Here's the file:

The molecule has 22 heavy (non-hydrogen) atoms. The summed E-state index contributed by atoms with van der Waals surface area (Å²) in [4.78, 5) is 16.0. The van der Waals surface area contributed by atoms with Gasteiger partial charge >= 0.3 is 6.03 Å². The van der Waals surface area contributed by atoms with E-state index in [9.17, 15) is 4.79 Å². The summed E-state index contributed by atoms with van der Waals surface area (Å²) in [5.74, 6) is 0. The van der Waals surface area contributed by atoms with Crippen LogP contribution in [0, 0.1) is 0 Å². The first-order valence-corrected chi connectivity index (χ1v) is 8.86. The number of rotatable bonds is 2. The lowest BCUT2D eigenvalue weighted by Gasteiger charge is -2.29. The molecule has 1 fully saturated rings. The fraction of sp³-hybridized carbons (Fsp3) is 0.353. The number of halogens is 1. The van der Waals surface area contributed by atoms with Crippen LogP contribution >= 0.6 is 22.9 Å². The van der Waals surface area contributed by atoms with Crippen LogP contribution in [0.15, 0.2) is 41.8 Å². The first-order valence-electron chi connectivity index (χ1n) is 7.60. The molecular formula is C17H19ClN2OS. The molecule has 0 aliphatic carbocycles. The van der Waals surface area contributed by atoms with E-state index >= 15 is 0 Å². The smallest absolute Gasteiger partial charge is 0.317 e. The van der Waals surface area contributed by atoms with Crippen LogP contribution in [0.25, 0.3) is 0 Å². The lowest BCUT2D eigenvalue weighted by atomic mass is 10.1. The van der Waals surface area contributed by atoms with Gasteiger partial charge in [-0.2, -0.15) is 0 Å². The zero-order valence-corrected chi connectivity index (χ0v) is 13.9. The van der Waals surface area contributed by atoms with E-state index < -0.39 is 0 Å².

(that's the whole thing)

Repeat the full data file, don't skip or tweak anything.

The molecule has 22 heavy (non-hydrogen) atoms. The summed E-state index contributed by atoms with van der Waals surface area (Å²) in [4.78, 5) is 16.0. The van der Waals surface area contributed by atoms with Gasteiger partial charge >= 0.3 is 6.03 Å². The van der Waals surface area contributed by atoms with E-state index in [9.17, 15) is 4.79 Å². The summed E-state index contributed by atoms with van der Waals surface area (Å²) in [5.74, 6) is 0. The van der Waals surface area contributed by atoms with Crippen LogP contribution in [0, 0.1) is 0 Å². The first-order valence-corrected chi connectivity index (χ1v) is 8.86. The number of rotatable bonds is 2. The lowest BCUT2D eigenvalue weighted by Gasteiger charge is -2.29. The molecule has 1 fully saturated rings. The fraction of sp³-hybridized carbons (Fsp3) is 0.353. The number of halogens is 1. The van der Waals surface area contributed by atoms with Crippen LogP contribution >= 0.6 is 22.9 Å². The van der Waals surface area contributed by atoms with Crippen LogP contribution in [0.15, 0.2) is 41.8 Å². The first-order valence-electron chi connectivity index (χ1n) is 7.60. The molecular formula is C17H19ClN2OS. The molecule has 0 aliphatic carbocycles. The van der Waals surface area contributed by atoms with E-state index >= 15 is 0 Å². The smallest absolute Gasteiger partial charge is 0.317 e. The van der Waals surface area contributed by atoms with Crippen LogP contribution in [0.25, 0.3) is 0 Å². The lowest BCUT2D eigenvalue weighted by atomic mass is 10.1. The van der Waals surface area contributed by atoms with Gasteiger partial charge in [-0.2, -0.15) is 0 Å². The zero-order valence-corrected chi connectivity index (χ0v) is 13.9. The van der Waals surface area contributed by atoms with E-state index < -0.39 is 0 Å².